Nasukoin Mountain is the tallest peak in Montana’s Whitefish Range, standing at 8,086 feet. Its summit can be reached via the #375 trail, which offers gorgeous views for most of the trek. The trail also offers a second summit up Lake Mountain (7,814’) en route to Nasukoin. The out-and-back hike is ~12 miles with just over 3,700 feet of elevation gain. There’s even an option for a short, one-mile round-trip detour to Link Lake (#372) if you’re looking to cool off after the hike.
The trailhead is roughly 20 miles off Highway 93 near Olney, if traveling north from Whitefish. From Highway 93, take a right onto Olney Crossover Road and follow this road for ~9 miles. Keep left and stay on NF-115 for another ~11 miles to the trailhead. The trailhead is on the right and has a decent-sized parking area. If you’re looking for a waypoint (the trailhead is not on Google Maps), you can use Upper Whitefish Campground (~13.5 miles after turning onto Olney Crossover Road). You’ll see the campground and Upper Whitefish Lake on the left. From here, it’s another 6.5 miles to the trailhead keeping left on NF-115.
The route to Nasukoin’s summit is uncomplicated and easy to follow, though it’s worth noting that this trail is not as well signed as many of the others we’ve hiked in the Flathead. There’s actually not even a sign at the trailhead to direct you. You’ll begin on the trail to the right (#372 for Link Lake that joins #375 after ~1 mile). The trail to left puts you on the 37-mile long Whitefish Divide Trail (#26).
Beginning on the trail to the right, it’s a gradual climb through a series of gentle switchbacks through a dense, buggy forest (bring spray, the mosquitoes here are fierce). After about one mile the trail forks, with the right heading to Link Lake (continuing on #372) and the left heading to Lake and Nasukoin Mountains (the start of #375) – though, again, there’s no sign here. Following the split to the left, the trail continues to climb fairly gently for another 1.5 miles before opening onto a scenic ridge just below the summit of Lake Mountain. From here, we were afforded the first of many gorgeous views of the surrounding peaks. To the left (west) stood the layered peaks of the Whitefish Range. To our right, the east face of the ridge dropped precipitously, looking straight down onto the sapphire waters of one of the Chain Lakes.
We followed the ridge for another half mile to the summit of Lake Mountain, where we took in panoramic views of the Whitefish Range, with the rocky peaks of Glacier National Park towering in the distance. To the northeast, we could trace the rest of the trail as it skirted the saddle over to Nasukoin Mountain.
The trail then abruptly descended Lake Mountain via a series of 15 switchbacks that began just below the summit (the path down is marked by a small cairn). Zigzagging down the dusty mountainside, the views were expansive and, upon reaching the saddle, the ground squirrels numerous. For you wildlife enthusiasts, there are exactly 162,703 ground squirrels and chipmunks along this stretch of trail. I know this because a certain rodent-obsessed, ex-street dog lost control with each one she saw (or heard). As if we weren’t already carrying enough water and camera gear, Stephan was pumped to intermittently take on an extra 27 pounds of dead weight along the saddle to the second summit. And as you can tell by her refusal to look at the camera, someone was equally pleased that I attempted to document one of several Thai dog timeouts.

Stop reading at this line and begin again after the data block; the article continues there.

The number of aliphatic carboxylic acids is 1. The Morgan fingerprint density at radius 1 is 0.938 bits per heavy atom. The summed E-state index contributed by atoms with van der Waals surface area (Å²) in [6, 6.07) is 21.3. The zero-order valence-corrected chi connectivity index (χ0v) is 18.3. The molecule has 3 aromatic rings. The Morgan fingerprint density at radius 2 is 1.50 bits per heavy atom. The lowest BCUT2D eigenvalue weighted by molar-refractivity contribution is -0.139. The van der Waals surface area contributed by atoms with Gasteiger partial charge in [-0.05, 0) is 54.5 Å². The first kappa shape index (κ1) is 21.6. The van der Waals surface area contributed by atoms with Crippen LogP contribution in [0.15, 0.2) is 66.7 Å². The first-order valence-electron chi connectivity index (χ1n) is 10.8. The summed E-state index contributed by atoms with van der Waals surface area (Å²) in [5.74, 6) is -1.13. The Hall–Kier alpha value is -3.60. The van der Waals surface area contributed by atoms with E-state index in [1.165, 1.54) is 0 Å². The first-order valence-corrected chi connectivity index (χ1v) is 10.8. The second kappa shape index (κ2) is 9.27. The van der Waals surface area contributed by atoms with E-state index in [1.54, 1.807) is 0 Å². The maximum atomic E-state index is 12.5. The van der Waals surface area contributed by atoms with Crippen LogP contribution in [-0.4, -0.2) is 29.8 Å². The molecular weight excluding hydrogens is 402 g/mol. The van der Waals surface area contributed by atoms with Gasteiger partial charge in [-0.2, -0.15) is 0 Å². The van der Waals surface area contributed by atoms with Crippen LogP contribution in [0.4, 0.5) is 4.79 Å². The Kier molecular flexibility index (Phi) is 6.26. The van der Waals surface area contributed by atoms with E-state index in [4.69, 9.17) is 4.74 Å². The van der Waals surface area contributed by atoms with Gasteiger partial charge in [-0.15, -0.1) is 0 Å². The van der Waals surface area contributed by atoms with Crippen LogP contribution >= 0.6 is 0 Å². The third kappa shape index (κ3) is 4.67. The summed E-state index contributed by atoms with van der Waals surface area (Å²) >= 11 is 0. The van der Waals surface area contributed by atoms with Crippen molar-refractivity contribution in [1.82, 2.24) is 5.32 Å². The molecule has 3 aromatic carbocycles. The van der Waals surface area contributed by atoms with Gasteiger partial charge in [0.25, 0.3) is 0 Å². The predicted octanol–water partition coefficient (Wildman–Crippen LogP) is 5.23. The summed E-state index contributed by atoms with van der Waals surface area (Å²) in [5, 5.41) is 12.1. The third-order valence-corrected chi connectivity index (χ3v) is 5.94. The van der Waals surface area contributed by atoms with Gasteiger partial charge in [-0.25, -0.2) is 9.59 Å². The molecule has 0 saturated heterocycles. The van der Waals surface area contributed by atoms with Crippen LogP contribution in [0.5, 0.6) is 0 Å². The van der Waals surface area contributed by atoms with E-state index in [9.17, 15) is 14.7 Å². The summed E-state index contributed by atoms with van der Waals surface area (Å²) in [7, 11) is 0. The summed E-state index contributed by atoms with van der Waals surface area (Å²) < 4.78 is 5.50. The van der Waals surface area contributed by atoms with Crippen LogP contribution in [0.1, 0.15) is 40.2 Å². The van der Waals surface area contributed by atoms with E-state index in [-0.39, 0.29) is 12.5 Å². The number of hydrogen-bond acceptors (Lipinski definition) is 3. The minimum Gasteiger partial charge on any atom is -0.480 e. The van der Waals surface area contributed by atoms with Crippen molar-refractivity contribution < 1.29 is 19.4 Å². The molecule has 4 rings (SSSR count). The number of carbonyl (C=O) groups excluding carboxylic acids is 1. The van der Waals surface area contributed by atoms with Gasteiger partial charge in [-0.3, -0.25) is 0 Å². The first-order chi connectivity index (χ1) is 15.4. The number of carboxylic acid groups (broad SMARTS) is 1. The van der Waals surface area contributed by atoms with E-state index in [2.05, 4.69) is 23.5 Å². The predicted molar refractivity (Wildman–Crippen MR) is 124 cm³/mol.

It was another three miles total from summit to summit. The trail dipped down from the saddle before rising again along the eastern slopes of Nasukoin. Even at the end of July, a few stubborn patches of snow clung to the ground above 7,000 feet. When we finally reached Nasukoin’s highpoint, we were treated to expansive views of the peaks of the surrounding Glacier View district. The serrated edge of Glacier’s Lewis Range cut the horizon like a knife to the east, and you could just discern the western edge of Kintla Lake. To the southwest, Lake Mountain and an azure, alpine pool stood at the forefront of never-ending tiers of peaks and valleys.
From here, it was a six-mile return to the trailhead back along the saddle and up and over Lake Mountain. Just before reaching the trailhead, we decided to make a quick detour to Link Lake, never wanting to pass up the opportunity to check out another mountain lake. Sanchez enjoyed a short, refreshing dip, although the lake itself wasn’t anything particularly spectacular. Moreover, this is clearly a more frequented section of trail compared to lightly trafficked Nasukoin, so you may have to walk around the lake a bit to find a quiet spot.
While Link Lake wasn’t anything to write home about, Lake and Nasukoin Mountains definitely did not disappoint. This was a hike that had ranked pretty high on our must-do list, and we were happy that it lived up to the hype.
Total distance: 12.8 miles
Elevation gain: 3,720 feet